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Penn State Students and Faculty Protest After School Cancels Plans for Racial Justice Center

Penn State Students and Faculty Protest After School Cancels Plans for Racial Justice Center

“It’s time that we amplify our voices. We want to be an anti-racist and anti-sexist university.”

The school decided it didn’t have the cash to do this. When they first paused the idea, I predicted protests. Here they are.

The College Fix reports:

Penn State students, faculty protest cancellation of planned race justice center

A week after word came that a planned Center for Racial Justice had been sidelined, over 100 Penn State students and faculty rallied to protest the decision — and demand it be reversed.

The center apparently was a victim of a $127 million budget deficit, but Penn State officials still promised “financial investment in existing [diversity, equity, inclusion and belonging] initiatives.”

The November 3 pro-center rally included “distributed posters and banners” and chants of “No justice, no peace,” the Daily Collegian reports.

Divine Lipscomb, special projects coordinator for PSU’s Restorative Justice Initiative, said the university “was not meeting standards for racial justice on campus.” He said “I’m here to let people know that we ain’t forget. If this is a space of academic learning, who forgot to put some thought into this?”

Professor Michelle Rodino-Colocino (pictured), who teaches courses on “Critical and Cultural Studies of Media, Feminist Media Studies and Media and Activism,” told the crowd “It’s time that we amplify our voices. We want to be an anti-racist and anti-sexist university.”

Political Science Professor Errol Henderson, the “first and only tenured black professor” at PSU and author of a coming book on how white racism affects the field of international relations, blasted the center’s cancellation by saying “I’ve been here 20 years fighting the fight against white supremacism.”

Demonstrators also demanded charges be dropped against a PSU student who protested at October 24’s “Uncensored America” event featuring Gavin McInnes and Alex Stein. This, along with the demand that the Center for Racial Justice’s cancellation be reversed, were among ten total mandates presented at the demonstration.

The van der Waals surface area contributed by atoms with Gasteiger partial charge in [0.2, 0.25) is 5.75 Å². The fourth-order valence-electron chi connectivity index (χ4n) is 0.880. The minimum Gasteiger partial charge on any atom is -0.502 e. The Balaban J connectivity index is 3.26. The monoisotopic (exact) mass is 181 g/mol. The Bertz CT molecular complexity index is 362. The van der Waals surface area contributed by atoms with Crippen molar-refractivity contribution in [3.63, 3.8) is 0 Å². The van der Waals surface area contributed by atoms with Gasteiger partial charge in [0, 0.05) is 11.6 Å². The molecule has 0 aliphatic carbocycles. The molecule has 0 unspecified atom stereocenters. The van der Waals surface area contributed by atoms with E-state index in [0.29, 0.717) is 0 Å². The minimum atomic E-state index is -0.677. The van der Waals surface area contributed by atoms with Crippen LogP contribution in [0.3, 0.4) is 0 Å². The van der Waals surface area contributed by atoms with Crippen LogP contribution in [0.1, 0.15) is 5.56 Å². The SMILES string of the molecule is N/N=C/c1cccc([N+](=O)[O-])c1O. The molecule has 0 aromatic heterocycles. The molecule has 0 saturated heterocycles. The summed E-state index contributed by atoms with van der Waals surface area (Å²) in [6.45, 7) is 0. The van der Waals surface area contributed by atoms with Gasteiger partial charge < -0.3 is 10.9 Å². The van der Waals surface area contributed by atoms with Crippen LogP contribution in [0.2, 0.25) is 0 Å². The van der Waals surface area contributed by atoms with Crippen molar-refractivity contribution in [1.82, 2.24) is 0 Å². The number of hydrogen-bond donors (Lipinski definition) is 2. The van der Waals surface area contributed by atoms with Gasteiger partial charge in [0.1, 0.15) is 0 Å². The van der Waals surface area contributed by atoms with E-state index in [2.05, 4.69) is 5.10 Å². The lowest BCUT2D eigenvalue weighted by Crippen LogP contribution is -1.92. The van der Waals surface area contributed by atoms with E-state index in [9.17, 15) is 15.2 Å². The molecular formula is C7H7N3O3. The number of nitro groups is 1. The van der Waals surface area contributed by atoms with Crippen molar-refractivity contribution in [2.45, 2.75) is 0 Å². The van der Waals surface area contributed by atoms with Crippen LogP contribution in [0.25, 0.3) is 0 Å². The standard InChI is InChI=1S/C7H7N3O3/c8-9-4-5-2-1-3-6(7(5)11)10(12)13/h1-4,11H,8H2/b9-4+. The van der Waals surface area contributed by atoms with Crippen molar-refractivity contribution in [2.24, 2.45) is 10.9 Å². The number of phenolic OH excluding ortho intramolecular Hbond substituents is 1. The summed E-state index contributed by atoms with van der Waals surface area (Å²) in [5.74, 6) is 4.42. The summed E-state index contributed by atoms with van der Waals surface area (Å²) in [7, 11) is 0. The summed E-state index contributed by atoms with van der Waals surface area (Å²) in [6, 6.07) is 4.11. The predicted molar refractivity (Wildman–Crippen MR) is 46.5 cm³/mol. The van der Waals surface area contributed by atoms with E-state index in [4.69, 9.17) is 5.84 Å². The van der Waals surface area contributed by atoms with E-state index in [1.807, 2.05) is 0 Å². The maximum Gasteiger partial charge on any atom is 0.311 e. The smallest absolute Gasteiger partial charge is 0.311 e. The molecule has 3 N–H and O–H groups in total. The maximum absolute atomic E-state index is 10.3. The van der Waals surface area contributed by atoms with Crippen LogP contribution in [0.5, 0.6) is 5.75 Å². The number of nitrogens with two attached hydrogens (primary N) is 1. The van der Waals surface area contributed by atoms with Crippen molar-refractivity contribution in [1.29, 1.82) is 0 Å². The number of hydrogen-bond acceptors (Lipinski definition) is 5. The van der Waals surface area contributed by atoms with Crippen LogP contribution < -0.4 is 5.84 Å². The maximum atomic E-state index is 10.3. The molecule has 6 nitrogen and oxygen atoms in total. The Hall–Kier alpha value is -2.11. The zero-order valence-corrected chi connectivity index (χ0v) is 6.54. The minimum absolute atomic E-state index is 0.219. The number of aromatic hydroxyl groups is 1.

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“Divine Lipscomb, special projects coordinator for PSU’s Restorative Justice Initiative, said the university “was not meeting standards for racial justice on campus.” He said “I’m here to let people know that we ain’t forget. If this is a space of academic learning, who forgot to put some thought into this?”

Also, if this is a space of academic learning, who forgetted to teach dese grammar?

Hey kids? Still want your center?
Here’s a truckload of Tinkertoys and Legos.
Build your own.
Assuming you can master them without “feeling threatened.”

    CellarDoor in reply to henrybowman. | November 14, 2022 at 8:32 am

    100 “students” want to take over the whole school and decide for everyone. This is why we are in the trouble we’re in now. We pretend the small minority is the majority and we let children decide.

“It’s time that we amplify our voices. We want to be an anti-racist and anti-sexist university. Penn State remains, however, the ‘Sanctuary City for Paedophiles. Penn State carries a proud history of grooming young boys for the pleasure of coaches, administrators, and well connected wealthy donors.”

WE ARE…CHILD RAPISTS

A_Cornell_Alumnus | November 14, 2022 at 1:13 pm

Fine; if they want the center, let them come up with $127 million. Student tuition and PA taxpayer money should not have to carry this garbage.

The problem with that argument is that it turns academia into an auction for the highest funding bidder. This has already happened. Ibram X. Kindi headed the anti-racism center at American University. He got a line on some large donors and packed his bags for Boston.

One could argue that “big science” has been playing this game since WW II. The Professors who can bring in millions of dollars of grants get tenure and those that can’t find funding leave academia.

Leadership in the academy involves setting priorities and investing in areas that show great promise for making important contributions to society. For example, just after WW II, Cornell made strategic decisions to invest in nutrition and aeronautical engineering. Decades later, they made strategic investments in biotechnology. This means that unrestricted funds and targeted fundraising were spent on facilities and key staff so that outside funding would be attracted to an important area.

Many people would argue that the flashy trend in the summer of 2020 for “anti-racism” will not be sustainable long term. So, unless donors are knocking down the doors to fund the proposed new center, Penn State would be better off investing its meger unrestricted funds somewhere else.